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Year-ender: China's global contributions in 2015

Editor: Li Kun 丨CCTV.com

01-04-2016 16:09 BJT

By Ren Kangyu, G20 Research Institute of Beijing Foreign Studies University

Looking back to 2015, China faced with the structural transformation and upgrading of its economy, entering a new normal development stage. As the largest developing country, China has played more significant roles to enhance global peace, stability and progress.  


Beijing also promoted the Free Trade Area of the Asia Pacific (FTAAP), continued with Regional Comprehensive Economic Partnership (RECP) negotiations, and signed free trade agreements with South Korea and Australia. China's economic growth has largely profited from an open trade environment. 

In March, the Vision and Actions on Jointly Building Silk Road Economic Belt and 21st-Century Maritime Silk Road was issued to bring financial support in the fields of energy, transportation, urban and rural development, as well as logistics for related regions.

On June 29, representatives of 57 founding member states of the Asian Infrastructure Investment Bank (AIIB) signed an agreement in Beijing, marking the official establishment of the bank.

Supporting "highly capable, clean and green" concepts, the AIIB will boost connectivity of member states, contributing to regional economic growth and employment, and greater well-being of the world.

Meanwhile, as representatives of emerging marketing economy, the BRICS (Brazil, Russia, India, China, South Africa) have accelerated the building of the Development Bank.

Additionally, China's central bank has signed currency swap agreements with a few other central banks in 2015 and forged a system of safeguards to adjust shocks together in the future.

On Nov. 30, the Chinese currency, Yuan (CNY), was approved by the International Monetary Fund (IMF) to join the SDRs (special drawing rights) reserve currency basket that will go into effect this October.

It's the fifth currency to join the basket after the United States dollar, euro, Great Britain pound and Japan yen; and the first currency hailing from a developing country. The CNY's share in the basket would surpass the yen and pound to reach 10.92% of the basket's valuation share.

The CNY would strengthen its attraction as currency reserve assets, moving ahead to the internationalization of the CNY.

This is a major upgrade to the existing international currency system, which had become too reliant on the USD. Beijing would get more involved with coordinating currency policy with the main economies and defending global financial risk.

Meanwhile, Beijing has reached a new energy cooperation agreement with Moscow and Canberra, while signing a climate change agreement with Washington during Chinese President Xi Jinping's visit to the US last September.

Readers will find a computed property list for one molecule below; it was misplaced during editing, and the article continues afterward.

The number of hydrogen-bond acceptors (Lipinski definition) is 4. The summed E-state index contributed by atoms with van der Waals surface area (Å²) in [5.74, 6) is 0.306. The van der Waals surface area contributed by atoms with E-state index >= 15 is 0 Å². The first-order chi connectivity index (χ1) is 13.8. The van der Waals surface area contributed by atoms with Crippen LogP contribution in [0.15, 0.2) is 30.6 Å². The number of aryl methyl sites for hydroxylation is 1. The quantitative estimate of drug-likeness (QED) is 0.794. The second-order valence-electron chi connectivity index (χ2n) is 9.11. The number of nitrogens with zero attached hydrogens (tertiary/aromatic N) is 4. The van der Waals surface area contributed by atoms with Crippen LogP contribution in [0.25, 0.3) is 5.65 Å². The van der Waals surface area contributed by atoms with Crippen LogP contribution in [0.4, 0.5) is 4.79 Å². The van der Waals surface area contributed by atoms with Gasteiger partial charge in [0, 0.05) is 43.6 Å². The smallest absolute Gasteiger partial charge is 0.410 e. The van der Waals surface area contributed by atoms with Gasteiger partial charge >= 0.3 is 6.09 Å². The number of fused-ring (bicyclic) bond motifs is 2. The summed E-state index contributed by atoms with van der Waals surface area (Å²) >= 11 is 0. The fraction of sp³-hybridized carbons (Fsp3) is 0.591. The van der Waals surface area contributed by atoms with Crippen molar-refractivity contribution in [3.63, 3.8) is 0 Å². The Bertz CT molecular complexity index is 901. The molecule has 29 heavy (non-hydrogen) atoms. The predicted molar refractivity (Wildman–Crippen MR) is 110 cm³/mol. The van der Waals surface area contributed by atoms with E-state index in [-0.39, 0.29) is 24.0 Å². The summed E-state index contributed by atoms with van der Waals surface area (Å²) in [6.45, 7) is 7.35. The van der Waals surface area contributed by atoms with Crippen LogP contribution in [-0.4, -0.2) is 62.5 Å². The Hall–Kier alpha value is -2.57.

China, a responsible major nation had played an important role in facilitating the conclusion of the United Nations Framework Convention on Climate Change in Paris.

Beijing will undertake its international obligations and promote the setting up of a global climate governance system for mutual benefits. In other diplomatic efforts, Chinese leaders had joined the G20 Summit in Turkey and APEC (Asia Pacific Economic Cooperation) meeting in the Philippines.

China made two commitments in Turkey, such as introducing the sustainable development agenda 2030 into its Thirteenth Five-year Plan (2016-2020) and establishing South-South Cooperation Aid Funds to support the most undeveloped countries.

Beijing has demonstrated its confidence to the world in the Philippines and jointly signed the APEC declaration with leaders from 20 economies.  China would be the host country of the G20 Summit in 2016, making Beijing a more significant player in global governance.

Despite the difficulties of economic adjustments, China is making its growth as an important contribution for the world to sustain stability and development. Beijing has gotten more involved in regional and international development to undertake its responsibility as a major nation.


( The opinions expressed here do not necessarily reflect the opinions of Panview or CCTV.com. )



Panview offers a new window of understanding the world as well as China through the views, opinions, and analysis of experts. We also welcome outside submissions, so feel free to send in your own editorials to "globalopinion@vip.cntv.cn" for consideration.

Panview offers an alternative angle on China and the rest of the world through the analyses and opinions of experts. We also welcome outside submissions, so feel free to send in your own editorials to "globalopinion@vip.cntv.cn" for consideration.

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